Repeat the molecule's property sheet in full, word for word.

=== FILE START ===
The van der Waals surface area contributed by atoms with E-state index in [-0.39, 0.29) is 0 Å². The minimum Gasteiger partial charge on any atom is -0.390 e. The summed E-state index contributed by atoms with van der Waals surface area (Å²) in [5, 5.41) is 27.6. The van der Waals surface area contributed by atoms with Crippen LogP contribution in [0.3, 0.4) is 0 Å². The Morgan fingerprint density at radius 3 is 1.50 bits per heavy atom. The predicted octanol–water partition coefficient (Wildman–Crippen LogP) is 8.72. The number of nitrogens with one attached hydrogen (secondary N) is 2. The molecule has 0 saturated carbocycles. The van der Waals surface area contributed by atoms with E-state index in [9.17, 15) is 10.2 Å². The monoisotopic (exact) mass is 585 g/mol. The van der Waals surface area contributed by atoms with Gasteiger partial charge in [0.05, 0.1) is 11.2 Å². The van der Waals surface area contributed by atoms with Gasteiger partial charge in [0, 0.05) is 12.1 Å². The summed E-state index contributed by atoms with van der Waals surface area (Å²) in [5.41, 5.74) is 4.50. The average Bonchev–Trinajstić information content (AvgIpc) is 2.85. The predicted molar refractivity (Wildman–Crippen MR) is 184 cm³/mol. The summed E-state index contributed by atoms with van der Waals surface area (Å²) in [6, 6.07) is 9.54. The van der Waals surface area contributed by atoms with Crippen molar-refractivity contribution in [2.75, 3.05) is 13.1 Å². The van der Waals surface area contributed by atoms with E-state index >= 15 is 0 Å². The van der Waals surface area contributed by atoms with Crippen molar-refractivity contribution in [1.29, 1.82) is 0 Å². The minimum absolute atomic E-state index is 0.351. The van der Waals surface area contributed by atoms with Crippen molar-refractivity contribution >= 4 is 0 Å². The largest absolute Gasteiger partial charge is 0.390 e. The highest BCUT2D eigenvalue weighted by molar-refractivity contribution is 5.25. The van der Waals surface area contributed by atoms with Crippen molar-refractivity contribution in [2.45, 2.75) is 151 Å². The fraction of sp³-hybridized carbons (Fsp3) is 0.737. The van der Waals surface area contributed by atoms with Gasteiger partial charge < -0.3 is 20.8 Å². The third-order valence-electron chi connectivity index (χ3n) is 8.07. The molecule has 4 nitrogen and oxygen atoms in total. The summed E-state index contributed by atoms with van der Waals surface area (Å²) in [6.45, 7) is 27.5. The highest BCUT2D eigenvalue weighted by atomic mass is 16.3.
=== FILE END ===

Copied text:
The van der Waals surface area contributed by atoms with E-state index in [-0.39, 0.29) is 0 Å². The minimum Gasteiger partial charge on any atom is -0.390 e. The summed E-state index contributed by atoms with van der Waals surface area (Å²) in [5, 5.41) is 27.6. The van der Waals surface area contributed by atoms with Crippen LogP contribution in [0.3, 0.4) is 0 Å². The Morgan fingerprint density at radius 3 is 1.50 bits per heavy atom. The predicted octanol–water partition coefficient (Wildman–Crippen LogP) is 8.72. The number of nitrogens with one attached hydrogen (secondary N) is 2. The molecule has 0 saturated carbocycles. The van der Waals surface area contributed by atoms with E-state index in [9.17, 15) is 10.2 Å². The monoisotopic (exact) mass is 585 g/mol. The van der Waals surface area contributed by atoms with Gasteiger partial charge in [0.05, 0.1) is 11.2 Å². The van der Waals surface area contributed by atoms with Gasteiger partial charge in [0, 0.05) is 12.1 Å². The summed E-state index contributed by atoms with van der Waals surface area (Å²) in [5.41, 5.74) is 4.50. The average Bonchev–Trinajstić information content (AvgIpc) is 2.85. The predicted molar refractivity (Wildman–Crippen MR) is 184 cm³/mol. The summed E-state index contributed by atoms with van der Waals surface area (Å²) in [6, 6.07) is 9.54. The van der Waals surface area contributed by atoms with Crippen molar-refractivity contribution in [2.75, 3.05) is 13.1 Å². The van der Waals surface area contributed by atoms with E-state index >= 15 is 0 Å². The van der Waals surface area contributed by atoms with Crippen molar-refractivity contribution in [1.29, 1.82) is 0 Å². The minimum absolute atomic E-state index is 0.351. The van der Waals surface area contributed by atoms with Crippen molar-refractivity contribution >= 4 is 0 Å². The largest absolute Gasteiger partial charge is 0.390 e. The highest BCUT2D eigenvalue weighted by molar-refractivity contribution is 5.25. The van der Waals surface area contributed by atoms with Crippen molar-refractivity contribution in [2.45, 2.75) is 151 Å². The fraction of sp³-hybridized carbons (Fsp3) is 0.737. The van der Waals surface area contributed by atoms with Gasteiger partial charge < -0.3 is 20.8 Å². The third-order valence-electron chi connectivity index (χ3n) is 8.07. The molecule has 4 nitrogen and oxygen atoms in total. The summed E-state index contributed by atoms with van der Waals surface area (Å²) in [6.45, 7) is 27.5. The highest BCUT2D eigenvalue weighted by atomic mass is 16.3.